If Brad Pitt’s latest film Bullet Train feels more like a Deadpool sequel than a standalone film, it is probably due to the fact that Deadpool 2 director David Leitch has helmed it. Like the successful superhero film, Bullet Train too, boasts of a quirk-a-second type comedy, zany characters, and a complete disregard for logic. They both even have charming lead actors. But where Bullet Train lags is a coherent plot. It lacks one and in parts, makes no attempt to even use any logic. In the end, this train wreck is only elevated to watchable status courtesy the fine work of an amazing cast, who all bring their A-game. Also read: Brad Pitt explains why he attended Bullet Train premiere in a skirt
Bullet Train has a simple enough premise – five assassins are on the Bullet Train from Tokyo to Kyoto, when they realise that their assignments may be inter-connected and someone is pulling their strings for a much bigger game. Brad Pitt stars as Ladybug, an out-of-luck hustler, who has found himself in the wrong place at the wrong time. Supporting him are Aaron Taylor-Johnson and Brian Tyree Henry as Lemon and Tangerine, who are transporting the son of a Yakuza kingpin, and thrown into the mix is Joey King as Prince, an innocent-looking dangerous teenager. Add Zazie Beetz, Michael Shannon, Andrew Koji, and Hiroyuki Sanada and it looks like a delicious cocktail. Sadly, it is a cocktail that is too heavy on your senses, and too messy.
The one thing going for Bullet Train is its star cast. Brad Pitt is brilliant and effortless as the man, who can’t catch a break. The script depicts his lack of good fortune quite beautifully. At the other end of the spectrum is Joey King’s character, who cannot put a foot wrong. Both actors are a delight to watch. But the best part of the film is the chirpy chemistry between Aaron Taylor-Johnson and Brian Tyree Henry as the Twins. Their bickering, partnership, and camarederie instils life in the film. But I did feel an actor of the caliber of Michael Shannon was wasted in the film. He had very little to do in a largely unidimensional character.
But the performances are pretty much the only thing working for Bullet Train. It goes all downhill once you begin looking at the other departments. The plot is incoherent with too many things happening at the same time. A tight editor would have kept all of it together, but that doesn’t happen here. The film defies logic. Now, I am not asking for real-world logic in a film with a protagonist named Ladybug and a villain named White Death but some semblance of common sense would be welcome. People die, blood is spilled, snakes are let loose and yet the staff of the train keeps working. Having endured all this, they need an award surely for being the most committed workers in the history of the world. It is downright absurd.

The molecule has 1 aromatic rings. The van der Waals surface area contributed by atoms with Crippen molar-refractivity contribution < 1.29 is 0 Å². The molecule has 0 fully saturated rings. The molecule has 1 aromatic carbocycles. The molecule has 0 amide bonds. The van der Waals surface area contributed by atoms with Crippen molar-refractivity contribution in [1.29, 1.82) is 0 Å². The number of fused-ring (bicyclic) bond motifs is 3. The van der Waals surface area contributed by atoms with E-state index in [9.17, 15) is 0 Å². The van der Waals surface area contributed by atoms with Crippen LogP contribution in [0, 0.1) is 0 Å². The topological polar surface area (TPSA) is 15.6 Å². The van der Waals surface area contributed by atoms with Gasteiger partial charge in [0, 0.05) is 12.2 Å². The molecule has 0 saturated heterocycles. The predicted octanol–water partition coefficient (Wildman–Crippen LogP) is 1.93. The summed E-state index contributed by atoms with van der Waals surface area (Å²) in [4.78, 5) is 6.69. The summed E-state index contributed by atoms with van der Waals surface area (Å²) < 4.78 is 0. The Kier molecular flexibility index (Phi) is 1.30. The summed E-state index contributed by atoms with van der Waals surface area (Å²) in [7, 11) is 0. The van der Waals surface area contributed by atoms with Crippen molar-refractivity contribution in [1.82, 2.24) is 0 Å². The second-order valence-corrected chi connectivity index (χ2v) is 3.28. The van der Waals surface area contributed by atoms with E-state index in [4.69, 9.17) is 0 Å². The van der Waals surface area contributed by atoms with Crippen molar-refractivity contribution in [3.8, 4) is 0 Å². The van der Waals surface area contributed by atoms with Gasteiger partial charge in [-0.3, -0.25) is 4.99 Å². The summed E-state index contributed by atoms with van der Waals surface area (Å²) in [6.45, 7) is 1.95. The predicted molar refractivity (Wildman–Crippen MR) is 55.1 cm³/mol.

The film has also faced allegations of whitewashing. The original novel had all Japanese characters, which makes sense considering it is set entirely in Japan. In the film, only one of the major characters is Japanese. No prizes for guessing it’s the one with the least amount of screen time. The suits high atop their ivory towers called film studios seriously need a reality check. In an age where Money Heist and Squid Game can be the most-watched web series globally, you don’t need to force American and British faces and names in a native story. It was bad enough when Scarlett Johansson was air-dropped in Ghost in the Shell five years ago. But today, it’s just an obstinate refusal to see the changed landscape.
Should you watch the film is an interesting question. It can only be answered if I know what you are looking for. If a mindless action film is what you want to catch this weekend, go for it. The action, quirky one-liners, and Brad Pitt will keep you engaged. On top of that are the cameos. Half of Hollywood appears in five-second roles in an interesting ‘spot me if you can’ game. But my litmus test for how lackluster the film is one of these cameos. The loudest cheer from my theatre came for one of these extremely short cameos and not any of the jaw-dropping action sequences or multi-million dollar special effects. Pretty telling, isn’t it?
Director: David Leitch
Cast: Brad Pitt, Joey King, Aaron Taylor-Johnson, Brian Tyree Henry, Andrew Koji, Hiroyuki Sanada, Michael Shannon, Zazie Beetz, Benito A Martínez Ocasio